Retrieve PCM data from a user (16 bit fixed point)

The following method retrieves all available samples of voice data from a specified user and copy them into the outputBuffer. The VoIP system will generate data at roughly the rate of 480 samples per 10ms. This function should be called every frame with 50ms (2400 elements) of buffer size to account for frame rate variations. The data format is 16 bit fixed point 48khz mono.

  • Platform.Voip.GetPCM()

Retrieve PCM data from a user (32 bit floating point)

Retrieve all available samples of voice data from a specified user and copy them into the outputBuffer. The VoIP system will generate data at roughly the rate of 480 samples per 10ms. This function should be called every frame with 50ms (2400 elements) of buffer size to account for frame rate variations. The data format is 32 bit floating point 48khz mono.

We do not recommend using floating point unless necessary. This operation requires additional resources when compared to the integer based process.

  • Platform.Voip.GetPCMFloat()

Retrieve the number of PCM data files available

Use the following method to retrieve the current number of audio samples available to read from a specified user. This function is inherently racy, it’s possible that data can be added between a call to this function and a subsequent call to ovr_Voip_GetPCM or ovr_Voip_GetPCMFloat.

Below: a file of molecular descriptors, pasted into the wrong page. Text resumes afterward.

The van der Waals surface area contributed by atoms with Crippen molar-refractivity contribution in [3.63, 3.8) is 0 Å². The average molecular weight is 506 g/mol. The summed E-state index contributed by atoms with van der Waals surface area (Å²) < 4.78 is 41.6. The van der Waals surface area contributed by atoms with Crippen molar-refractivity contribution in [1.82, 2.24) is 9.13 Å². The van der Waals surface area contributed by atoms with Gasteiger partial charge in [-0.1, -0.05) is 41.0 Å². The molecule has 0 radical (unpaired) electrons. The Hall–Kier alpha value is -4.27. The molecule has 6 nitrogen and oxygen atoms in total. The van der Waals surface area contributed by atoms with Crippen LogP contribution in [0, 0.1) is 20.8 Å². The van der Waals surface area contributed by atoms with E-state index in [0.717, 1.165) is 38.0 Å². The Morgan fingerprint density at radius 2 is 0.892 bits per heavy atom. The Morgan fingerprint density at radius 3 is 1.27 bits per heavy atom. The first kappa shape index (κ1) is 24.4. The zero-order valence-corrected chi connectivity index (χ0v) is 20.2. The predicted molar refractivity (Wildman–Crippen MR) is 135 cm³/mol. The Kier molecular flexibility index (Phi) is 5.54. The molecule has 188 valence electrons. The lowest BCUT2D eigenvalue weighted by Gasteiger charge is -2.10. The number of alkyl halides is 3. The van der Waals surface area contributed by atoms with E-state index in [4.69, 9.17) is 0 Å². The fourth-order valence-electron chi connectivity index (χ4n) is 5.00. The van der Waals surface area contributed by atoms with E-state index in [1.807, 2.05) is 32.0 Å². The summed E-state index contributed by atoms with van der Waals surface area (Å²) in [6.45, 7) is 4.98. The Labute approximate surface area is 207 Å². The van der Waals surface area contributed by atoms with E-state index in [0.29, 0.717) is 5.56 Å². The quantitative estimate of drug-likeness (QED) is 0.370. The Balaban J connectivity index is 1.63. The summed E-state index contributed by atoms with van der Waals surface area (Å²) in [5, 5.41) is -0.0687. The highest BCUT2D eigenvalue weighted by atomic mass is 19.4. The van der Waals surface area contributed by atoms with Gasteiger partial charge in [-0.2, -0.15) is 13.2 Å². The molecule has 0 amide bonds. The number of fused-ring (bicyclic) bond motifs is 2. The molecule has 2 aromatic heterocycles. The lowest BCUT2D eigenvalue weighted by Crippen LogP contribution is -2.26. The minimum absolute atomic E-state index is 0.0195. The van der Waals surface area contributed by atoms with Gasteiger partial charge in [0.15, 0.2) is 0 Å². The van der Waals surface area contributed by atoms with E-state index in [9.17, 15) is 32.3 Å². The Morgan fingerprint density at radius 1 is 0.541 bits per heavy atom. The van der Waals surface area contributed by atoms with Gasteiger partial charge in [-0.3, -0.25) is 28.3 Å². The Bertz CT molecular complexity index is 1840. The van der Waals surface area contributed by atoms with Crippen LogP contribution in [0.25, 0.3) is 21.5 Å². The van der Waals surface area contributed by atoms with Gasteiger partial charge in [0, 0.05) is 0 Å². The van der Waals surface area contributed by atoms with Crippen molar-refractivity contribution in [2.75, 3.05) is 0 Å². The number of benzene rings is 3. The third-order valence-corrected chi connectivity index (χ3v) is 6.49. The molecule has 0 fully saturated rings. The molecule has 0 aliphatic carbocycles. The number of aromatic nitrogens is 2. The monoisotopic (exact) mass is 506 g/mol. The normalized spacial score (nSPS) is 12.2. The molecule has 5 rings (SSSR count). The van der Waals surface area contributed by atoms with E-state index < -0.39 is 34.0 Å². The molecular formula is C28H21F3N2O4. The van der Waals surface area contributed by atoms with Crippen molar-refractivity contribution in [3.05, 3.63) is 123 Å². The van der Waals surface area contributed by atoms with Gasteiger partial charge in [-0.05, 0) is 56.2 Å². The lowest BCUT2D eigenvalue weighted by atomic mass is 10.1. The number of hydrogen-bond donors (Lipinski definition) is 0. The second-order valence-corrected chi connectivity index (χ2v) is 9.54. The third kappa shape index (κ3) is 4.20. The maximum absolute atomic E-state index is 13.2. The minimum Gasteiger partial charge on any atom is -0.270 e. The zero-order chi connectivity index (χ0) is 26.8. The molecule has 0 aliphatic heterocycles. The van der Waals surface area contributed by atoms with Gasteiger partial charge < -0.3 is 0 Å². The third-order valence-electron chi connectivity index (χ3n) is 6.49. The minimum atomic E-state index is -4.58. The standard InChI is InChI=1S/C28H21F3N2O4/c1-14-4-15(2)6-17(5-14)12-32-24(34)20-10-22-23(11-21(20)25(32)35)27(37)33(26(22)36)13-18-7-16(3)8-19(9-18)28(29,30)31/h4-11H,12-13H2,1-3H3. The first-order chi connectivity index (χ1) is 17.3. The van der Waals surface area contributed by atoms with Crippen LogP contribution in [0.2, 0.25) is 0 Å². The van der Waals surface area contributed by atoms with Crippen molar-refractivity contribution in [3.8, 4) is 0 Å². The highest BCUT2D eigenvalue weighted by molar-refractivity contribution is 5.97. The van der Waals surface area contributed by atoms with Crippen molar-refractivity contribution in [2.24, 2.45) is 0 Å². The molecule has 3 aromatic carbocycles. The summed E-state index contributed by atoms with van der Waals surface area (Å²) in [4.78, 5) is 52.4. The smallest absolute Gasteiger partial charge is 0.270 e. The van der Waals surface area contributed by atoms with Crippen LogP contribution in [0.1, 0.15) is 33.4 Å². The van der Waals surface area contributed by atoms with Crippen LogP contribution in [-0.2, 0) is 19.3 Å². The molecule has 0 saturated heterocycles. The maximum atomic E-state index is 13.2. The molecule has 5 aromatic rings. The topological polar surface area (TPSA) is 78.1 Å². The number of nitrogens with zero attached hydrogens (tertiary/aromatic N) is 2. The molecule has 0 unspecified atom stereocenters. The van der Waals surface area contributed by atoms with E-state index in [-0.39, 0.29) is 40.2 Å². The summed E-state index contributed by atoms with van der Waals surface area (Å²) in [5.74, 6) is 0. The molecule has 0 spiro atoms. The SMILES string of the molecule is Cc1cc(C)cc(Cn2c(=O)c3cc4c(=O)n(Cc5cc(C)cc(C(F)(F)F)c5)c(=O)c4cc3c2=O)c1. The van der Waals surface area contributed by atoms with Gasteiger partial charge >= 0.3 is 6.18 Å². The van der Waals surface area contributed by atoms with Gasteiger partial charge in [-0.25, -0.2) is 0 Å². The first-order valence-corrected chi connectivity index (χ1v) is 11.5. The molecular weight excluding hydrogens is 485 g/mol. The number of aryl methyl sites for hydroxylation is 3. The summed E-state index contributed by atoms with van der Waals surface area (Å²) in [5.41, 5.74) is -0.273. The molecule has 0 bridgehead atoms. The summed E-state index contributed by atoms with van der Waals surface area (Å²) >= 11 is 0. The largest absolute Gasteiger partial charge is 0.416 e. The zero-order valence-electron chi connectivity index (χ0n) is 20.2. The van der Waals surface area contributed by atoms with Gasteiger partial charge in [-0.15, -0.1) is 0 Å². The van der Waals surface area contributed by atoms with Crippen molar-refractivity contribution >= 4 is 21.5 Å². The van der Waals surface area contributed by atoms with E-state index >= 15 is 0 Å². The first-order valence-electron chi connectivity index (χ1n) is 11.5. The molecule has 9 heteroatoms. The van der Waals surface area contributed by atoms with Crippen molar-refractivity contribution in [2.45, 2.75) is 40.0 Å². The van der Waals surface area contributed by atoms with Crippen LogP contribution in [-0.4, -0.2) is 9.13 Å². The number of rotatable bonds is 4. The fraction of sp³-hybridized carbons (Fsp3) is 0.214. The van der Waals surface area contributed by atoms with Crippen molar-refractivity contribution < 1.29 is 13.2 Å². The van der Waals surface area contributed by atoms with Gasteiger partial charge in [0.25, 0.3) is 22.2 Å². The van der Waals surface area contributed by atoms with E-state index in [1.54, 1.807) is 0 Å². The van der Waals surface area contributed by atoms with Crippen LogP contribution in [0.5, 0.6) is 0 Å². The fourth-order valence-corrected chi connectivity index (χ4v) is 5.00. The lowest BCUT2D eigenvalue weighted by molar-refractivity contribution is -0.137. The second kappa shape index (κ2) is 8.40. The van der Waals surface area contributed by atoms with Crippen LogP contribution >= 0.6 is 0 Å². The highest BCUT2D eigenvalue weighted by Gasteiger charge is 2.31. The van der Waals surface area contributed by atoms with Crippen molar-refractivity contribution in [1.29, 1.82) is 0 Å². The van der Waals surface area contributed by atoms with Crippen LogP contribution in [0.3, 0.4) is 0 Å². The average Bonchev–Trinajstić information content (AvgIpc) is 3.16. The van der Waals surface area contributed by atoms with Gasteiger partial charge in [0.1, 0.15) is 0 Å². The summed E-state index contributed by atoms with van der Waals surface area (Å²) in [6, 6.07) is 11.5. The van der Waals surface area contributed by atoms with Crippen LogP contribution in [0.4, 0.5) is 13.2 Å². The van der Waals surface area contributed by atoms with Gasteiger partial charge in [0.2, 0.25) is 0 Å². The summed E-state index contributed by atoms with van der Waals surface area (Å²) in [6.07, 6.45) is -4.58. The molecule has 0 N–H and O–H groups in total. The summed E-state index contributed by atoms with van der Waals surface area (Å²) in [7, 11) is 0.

• Platform.Voip.GetPCMSize()

Retrieve PCM data with a timestamp from a user (16 bit fixed point)

Like ovr_Voip_GetPCM, this function copies available audio samples from a specified user into a buffer. Along with the audio samples, this function also stores the timestamp of the first sample in the output parameter timestamp. This timestamp can be used for synchronization, see ovr_Voip_GetSyncTimestamp for more details. The data format is 16 bit fixed point 48khz mono.

This function may return data early, even if there’s more data available, to keep the batch of audio samples returned with a single timestamp small. For example, if 30ms worth of audio is in the buffer, this function may return 480 samples (10ms) each time it’s called. Therefore, it’s recommended to call this as long as there’s data in the buffer (i.e. the function returns a non-zero result).

  • Platform.Voip.GetPCMWithTimestamp()

Retrieve PCM Data with a timestamp from a user (32-bit floating point)

Like ovr_Voip_GetPCMFloat, this function copies available audio samples from a specified user into a buffer. Along with the audio samples, this function also stores the timestamp of the first sample in the output parameter timestamp. This timestamp can be used for synchronization, see ovr_Voip_GetSyncTimestamp for more details. The data format is 32 bit floating point 48khz mono.